Sahaara Charitable Society

In November 1994, a group of concerned citizens gathered together and decided to bring about change among the most underprivileged people of Mumbai city where very few people want to go. The group also realized that each one of the underprivileged people also have a dream and that it would be a great privilege to work along with the underprivileged to help them articulate their dream and then equip them to see the fulfillment of their dream. With the above vision in mind, Sahaara Charitable Society was registered as a non-governmental organization in 1994 with a vision of "Gifting Dreams". Vision & Mission Everyone has a dream! The poor and underp...
Jan 4, 2017

163 children prevented from dropping out!

Sahaara believes that every person has a dream, and our work centers around ensuring that marginalized persons are able to articulate and work towards achieving their dream. Children in observation homes are one of the most marginalized populations in Mumbai.

The children who live in these Homes come from different states of India and are educated in a Marathi medium school run by the Home. The language difference makes it difficult for them to learn. Remedial education helps in coaching the children in the Marathi language as well as their school subjects thereby helping them understand what they are learning and maintaining their interest to continue education once discharged from the Home.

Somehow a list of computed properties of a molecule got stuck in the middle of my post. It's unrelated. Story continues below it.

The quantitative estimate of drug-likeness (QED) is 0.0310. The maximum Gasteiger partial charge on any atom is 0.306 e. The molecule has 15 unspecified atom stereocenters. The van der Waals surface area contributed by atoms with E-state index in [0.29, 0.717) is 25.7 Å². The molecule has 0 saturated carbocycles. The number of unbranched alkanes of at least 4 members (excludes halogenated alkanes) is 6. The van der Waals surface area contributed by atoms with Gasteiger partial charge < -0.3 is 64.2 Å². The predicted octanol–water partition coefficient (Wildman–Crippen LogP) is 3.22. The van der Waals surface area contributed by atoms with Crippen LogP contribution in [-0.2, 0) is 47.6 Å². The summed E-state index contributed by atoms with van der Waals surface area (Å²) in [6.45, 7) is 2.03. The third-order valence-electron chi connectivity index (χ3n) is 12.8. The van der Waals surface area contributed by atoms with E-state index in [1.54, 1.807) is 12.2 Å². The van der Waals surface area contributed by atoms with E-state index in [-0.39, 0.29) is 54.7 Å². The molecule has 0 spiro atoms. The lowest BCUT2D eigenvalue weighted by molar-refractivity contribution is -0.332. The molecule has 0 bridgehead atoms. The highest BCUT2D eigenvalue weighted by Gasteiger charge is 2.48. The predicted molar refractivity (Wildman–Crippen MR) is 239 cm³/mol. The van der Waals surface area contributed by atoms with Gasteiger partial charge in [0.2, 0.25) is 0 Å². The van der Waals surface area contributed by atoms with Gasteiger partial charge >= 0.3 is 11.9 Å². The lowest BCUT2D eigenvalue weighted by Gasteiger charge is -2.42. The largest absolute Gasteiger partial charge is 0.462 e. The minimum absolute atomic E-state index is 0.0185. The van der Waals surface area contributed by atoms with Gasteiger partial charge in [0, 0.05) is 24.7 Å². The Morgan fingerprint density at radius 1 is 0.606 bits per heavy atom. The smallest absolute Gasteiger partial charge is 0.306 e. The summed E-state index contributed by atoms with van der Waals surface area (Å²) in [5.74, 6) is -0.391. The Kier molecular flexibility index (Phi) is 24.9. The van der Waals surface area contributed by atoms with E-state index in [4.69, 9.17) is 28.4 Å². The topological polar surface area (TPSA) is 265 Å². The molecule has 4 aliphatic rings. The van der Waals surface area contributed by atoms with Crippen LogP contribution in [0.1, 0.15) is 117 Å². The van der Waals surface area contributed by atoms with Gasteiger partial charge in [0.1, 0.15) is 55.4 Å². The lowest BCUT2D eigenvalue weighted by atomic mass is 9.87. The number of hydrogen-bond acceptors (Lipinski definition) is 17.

Sahaara staff procures addresses of discharged children from the home authorities. The social workers then traverse through labyrinthine gullies of Mumbai slums searching for the children’s residences. Through such home visits, networking with local schools, facilitating assistance in books and materials, the child is facilitated entry into formal education paving the way to a bright future.

 

FINDING HOPE AND SECURITY

Beginning the day, not knowing whether you will have a place to call home at the end, is one of the worst feelings in the world. Unfortunately, for many children across the city of Mumbai, this situation is one they face quite frequently.

Sharad* was only around 12 years old when his mother passed away due to the elephantiasis disease. His father then shifted to Dubai for work, leaving Sharad in the care of one of the neighbours who lived in an apartment in Grant Road. Before long, this neighbour realised that he couldn’t meet the needs of this young boy and he was subsequently admitted to Umerkhadi Observation Home (UOH) in November 2014.

After four months there, he was shifted to a private home for another four months before he was shifted again to Chembur Children’s Home (CCH), where we met him in July 2015. Sahaara conducts supplementary education classes in CCH for the children who live there.

Sharad began to attend our classes there. When we first knew him, he was an emotionally insecure boy, troubled and disturbed by the things that happened in his past. He had a tendency to burst into tears regularly, as younger children do. Despite this, he was talkative during classes and liked to tease the other children. Sometimes his behaviour was unusually excessive, as he distracted the other children from their studies by making faces and laughing for no specific reason.

Sahaara staff noticed this behaviour and slowly, we began to counsel him. When he was upset, we were there for him, comforting and helping him understand what was happening. We were also able to encourage him to participate in sports, and in the educational activities we conduct during classes.